Anonymous said...

Re/Phillip Clark's use of the word "listen" - why does "listen" seem to mean "agree?" Or is there no dissent from Clark's new orthodoxy?

Anonymous said...

I would say that one can listen but not agree. It seems that those who promote the full acceptance of homosexuality in the Church will only believe the Church is "listening" if She changes her teaching on this issue. What if the Pope or various Bishops did meet and listen for hours, months, or years and in the end came back with the same basic teaching? They'd just be accused of not "really" listening.

I'm all for faithful gay and lesbian Catholics meeting with members of the hierarchy, that's fine. The key word is faithful. That would imply those who are actively seeking to live as the Church teaches regarding homosexuality. Otherwise, how are they being faithful? Just curious.

Michael J. Bayly said...

Hi Anonymous, thanks for sharing your thoughts and questions.

I guess my first response to your comments is to say that, ultimately, I believe we're called to be faithful to the living God present throughout creation - including within our lives and relationships as gay people. The institutional church isn't God. Put another way, God is so much bigger that the Vatican.

Second, I must admit it's difficult for me to comprehend how anyone of good will could listen to the story of a gay person who has struggled to live his/her life with honesty and in a healthy and integrated way (a way that for most people includes sexual expression) and not be moved to agreeing that he/she is a better person, a more "whole" person for it.

Everything we've learned and are learning about sexual orientation - from psychology to human experience - points to this reality. Why shouldn't Christian theology? After all, isn't it, in large measure, all about guiding us in the ways of that "abundant life" that Jesus spoke about? (Note I'm not expecting or demanding every gay person to be sexual. As with straight people, some gay people are no doubt called to a life of celibacy. I'm fine with that.)

As to Anonymous' point about the pope and bishops listening to the experiences of gay people (and their straight family members and friends, I would add) but remaining unchanged in their understanding of homosexuality. . . Well, first, let's initiate the listening before we assume to know their response. Second, even if they did remain unmoved, they could still acknowledge and respect the decisions of gay people, based on conscience, to live lives of integration; lives that include intimate, physical relationships.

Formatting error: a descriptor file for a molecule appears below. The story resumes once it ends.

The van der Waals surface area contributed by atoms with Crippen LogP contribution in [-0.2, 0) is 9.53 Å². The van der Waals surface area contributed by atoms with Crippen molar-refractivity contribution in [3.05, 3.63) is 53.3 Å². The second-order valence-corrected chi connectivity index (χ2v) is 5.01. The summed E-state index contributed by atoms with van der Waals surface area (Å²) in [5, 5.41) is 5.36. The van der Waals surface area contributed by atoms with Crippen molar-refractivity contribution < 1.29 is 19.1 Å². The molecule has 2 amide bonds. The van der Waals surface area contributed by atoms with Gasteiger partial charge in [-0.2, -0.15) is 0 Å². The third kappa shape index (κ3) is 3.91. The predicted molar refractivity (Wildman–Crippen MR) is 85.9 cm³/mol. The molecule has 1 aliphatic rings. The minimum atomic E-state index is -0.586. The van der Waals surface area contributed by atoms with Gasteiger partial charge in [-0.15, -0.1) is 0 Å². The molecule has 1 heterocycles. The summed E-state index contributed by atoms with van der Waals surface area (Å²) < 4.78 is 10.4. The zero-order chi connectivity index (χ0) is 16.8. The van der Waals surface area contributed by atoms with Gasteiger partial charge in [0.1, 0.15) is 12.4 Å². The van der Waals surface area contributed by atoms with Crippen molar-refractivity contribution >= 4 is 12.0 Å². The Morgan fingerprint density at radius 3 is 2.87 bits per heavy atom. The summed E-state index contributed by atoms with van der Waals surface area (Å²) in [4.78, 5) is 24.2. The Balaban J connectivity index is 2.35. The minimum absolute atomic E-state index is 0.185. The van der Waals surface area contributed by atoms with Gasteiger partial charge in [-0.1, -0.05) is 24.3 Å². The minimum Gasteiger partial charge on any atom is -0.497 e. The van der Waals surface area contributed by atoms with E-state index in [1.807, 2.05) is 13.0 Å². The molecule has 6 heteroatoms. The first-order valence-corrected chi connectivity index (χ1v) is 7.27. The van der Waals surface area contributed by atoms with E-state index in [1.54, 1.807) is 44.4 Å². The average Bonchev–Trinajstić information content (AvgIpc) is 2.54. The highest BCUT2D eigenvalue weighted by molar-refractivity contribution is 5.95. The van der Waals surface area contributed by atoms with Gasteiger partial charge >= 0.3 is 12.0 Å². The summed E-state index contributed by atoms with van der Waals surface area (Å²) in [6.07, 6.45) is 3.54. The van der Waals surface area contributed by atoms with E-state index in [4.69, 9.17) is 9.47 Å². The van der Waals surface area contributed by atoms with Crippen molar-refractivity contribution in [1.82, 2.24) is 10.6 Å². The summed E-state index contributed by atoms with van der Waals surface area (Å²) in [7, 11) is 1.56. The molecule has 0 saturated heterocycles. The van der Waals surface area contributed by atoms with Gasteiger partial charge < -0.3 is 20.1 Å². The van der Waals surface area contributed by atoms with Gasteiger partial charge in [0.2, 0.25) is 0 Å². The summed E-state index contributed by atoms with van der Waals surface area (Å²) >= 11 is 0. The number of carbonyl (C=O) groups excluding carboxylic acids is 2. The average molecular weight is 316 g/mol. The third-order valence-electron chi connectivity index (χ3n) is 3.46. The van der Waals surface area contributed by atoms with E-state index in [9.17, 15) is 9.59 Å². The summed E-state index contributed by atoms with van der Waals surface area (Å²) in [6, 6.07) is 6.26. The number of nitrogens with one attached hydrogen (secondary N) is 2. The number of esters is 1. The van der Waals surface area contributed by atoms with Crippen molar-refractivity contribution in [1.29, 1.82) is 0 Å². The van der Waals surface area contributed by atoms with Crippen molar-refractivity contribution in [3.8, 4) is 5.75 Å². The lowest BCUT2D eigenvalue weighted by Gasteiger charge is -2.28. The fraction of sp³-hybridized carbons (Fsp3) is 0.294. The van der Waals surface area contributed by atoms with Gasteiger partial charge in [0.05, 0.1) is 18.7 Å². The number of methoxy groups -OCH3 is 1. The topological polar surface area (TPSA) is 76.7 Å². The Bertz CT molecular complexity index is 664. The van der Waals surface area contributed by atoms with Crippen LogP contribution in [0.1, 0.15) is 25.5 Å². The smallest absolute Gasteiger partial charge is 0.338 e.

Let's look at the issue of birth control. Ninety-seven percent of straight Catholic married couples use birth control - many as a result of a decision of conscience. That's a lot of Catholics engaging in, according to the Vatican, a moral evil. It's also a much, much higher number of people than the number engaging in "homosexual activity." And yet which of the two issues does the institutional church focus one? It seems rather obvious that it is obsessed (in a very negative and ill-informed way) with gay sex. My own view is that there is some serious projection occurring on the part of the men in control - men who have failed to accept and integrate their sexuality, and who project their self-hate, homo-negativity, ignorance, and fear out to those of us who have. It's all part of the church's "unhealed wound," as Eugene Kennedy says.

Anyway, I've gone on for long enough. Hopefully, Phillip and Kevin will share their thoughts on the important and valid questions raised by Anonymous.

Peace,

Michael

kevin57 said...

Thank you, Michael, for inviting me to share further in response to Anonymous's post.

I guess I would mostly echo what you've said. Yes, it is possible to sincerely listen and still disagree. However, true listening will always at the very least change the tone of the conversation. Anonymous, nearly all gay Catholics sense that beyond "condemnations," and "disordered," and "serious moral evil," there is a complete lack of interest in who we are as gay Catholics. As Michael said, let's start with listening. No matter what may happen subsequently, both sides will feel valued and honored. And yes, I do think very much that the gay community does need to hear a word from the Church. There are gospel challenges for us...but until there is openness on the Church's side, that voice will not be welcomed.

This is nothing surprising. What should occur in any significant relationship (e.g., marriage, friendship, hell even management-labor!)? Listen, dialogue, share. When that doesn't happen, nothing but tragedy ensues.